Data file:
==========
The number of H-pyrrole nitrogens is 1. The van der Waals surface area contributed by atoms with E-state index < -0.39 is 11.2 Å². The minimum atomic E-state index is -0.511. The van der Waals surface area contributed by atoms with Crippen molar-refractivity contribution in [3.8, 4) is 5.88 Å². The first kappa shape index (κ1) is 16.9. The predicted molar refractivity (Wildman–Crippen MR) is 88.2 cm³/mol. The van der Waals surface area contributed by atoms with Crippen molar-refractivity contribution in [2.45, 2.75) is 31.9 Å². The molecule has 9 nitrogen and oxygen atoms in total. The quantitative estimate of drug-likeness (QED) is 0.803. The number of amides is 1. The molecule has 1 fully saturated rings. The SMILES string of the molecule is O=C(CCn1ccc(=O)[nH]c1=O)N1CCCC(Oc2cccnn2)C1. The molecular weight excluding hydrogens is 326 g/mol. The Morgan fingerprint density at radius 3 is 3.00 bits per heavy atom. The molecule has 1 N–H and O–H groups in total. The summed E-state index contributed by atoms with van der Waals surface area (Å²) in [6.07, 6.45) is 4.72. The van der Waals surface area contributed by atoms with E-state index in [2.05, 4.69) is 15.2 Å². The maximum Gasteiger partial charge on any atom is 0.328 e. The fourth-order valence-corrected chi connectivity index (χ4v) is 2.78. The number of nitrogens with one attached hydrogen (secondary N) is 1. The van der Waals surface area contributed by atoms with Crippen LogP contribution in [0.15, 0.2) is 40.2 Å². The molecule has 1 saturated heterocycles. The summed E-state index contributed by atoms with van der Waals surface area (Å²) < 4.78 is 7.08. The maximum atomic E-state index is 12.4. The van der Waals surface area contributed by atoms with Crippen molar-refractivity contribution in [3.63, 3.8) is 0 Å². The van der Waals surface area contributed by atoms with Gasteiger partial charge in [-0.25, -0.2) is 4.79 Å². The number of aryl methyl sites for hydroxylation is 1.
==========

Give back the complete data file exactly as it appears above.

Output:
The number of H-pyrrole nitrogens is 1. The van der Waals surface area contributed by atoms with E-state index < -0.39 is 11.2 Å². The minimum atomic E-state index is -0.511. The van der Waals surface area contributed by atoms with Crippen molar-refractivity contribution in [3.8, 4) is 5.88 Å². The first kappa shape index (κ1) is 16.9. The predicted molar refractivity (Wildman–Crippen MR) is 88.2 cm³/mol. The van der Waals surface area contributed by atoms with Crippen molar-refractivity contribution in [2.45, 2.75) is 31.9 Å². The molecule has 9 nitrogen and oxygen atoms in total. The quantitative estimate of drug-likeness (QED) is 0.803. The number of amides is 1. The molecule has 1 fully saturated rings. The SMILES string of the molecule is O=C(CCn1ccc(=O)[nH]c1=O)N1CCCC(Oc2cccnn2)C1. The molecular weight excluding hydrogens is 326 g/mol. The Morgan fingerprint density at radius 3 is 3.00 bits per heavy atom. The molecule has 1 N–H and O–H groups in total. The summed E-state index contributed by atoms with van der Waals surface area (Å²) in [6.07, 6.45) is 4.72. The van der Waals surface area contributed by atoms with E-state index in [2.05, 4.69) is 15.2 Å². The maximum Gasteiger partial charge on any atom is 0.328 e. The fourth-order valence-corrected chi connectivity index (χ4v) is 2.78. The number of nitrogens with one attached hydrogen (secondary N) is 1. The van der Waals surface area contributed by atoms with Crippen LogP contribution in [0.15, 0.2) is 40.2 Å². The molecule has 1 saturated heterocycles. The summed E-state index contributed by atoms with van der Waals surface area (Å²) < 4.78 is 7.08. The maximum atomic E-state index is 12.4. The van der Waals surface area contributed by atoms with Crippen molar-refractivity contribution in [3.63, 3.8) is 0 Å². The van der Waals surface area contributed by atoms with Gasteiger partial charge in [-0.25, -0.2) is 4.79 Å². The number of aryl methyl sites for hydroxylation is 1.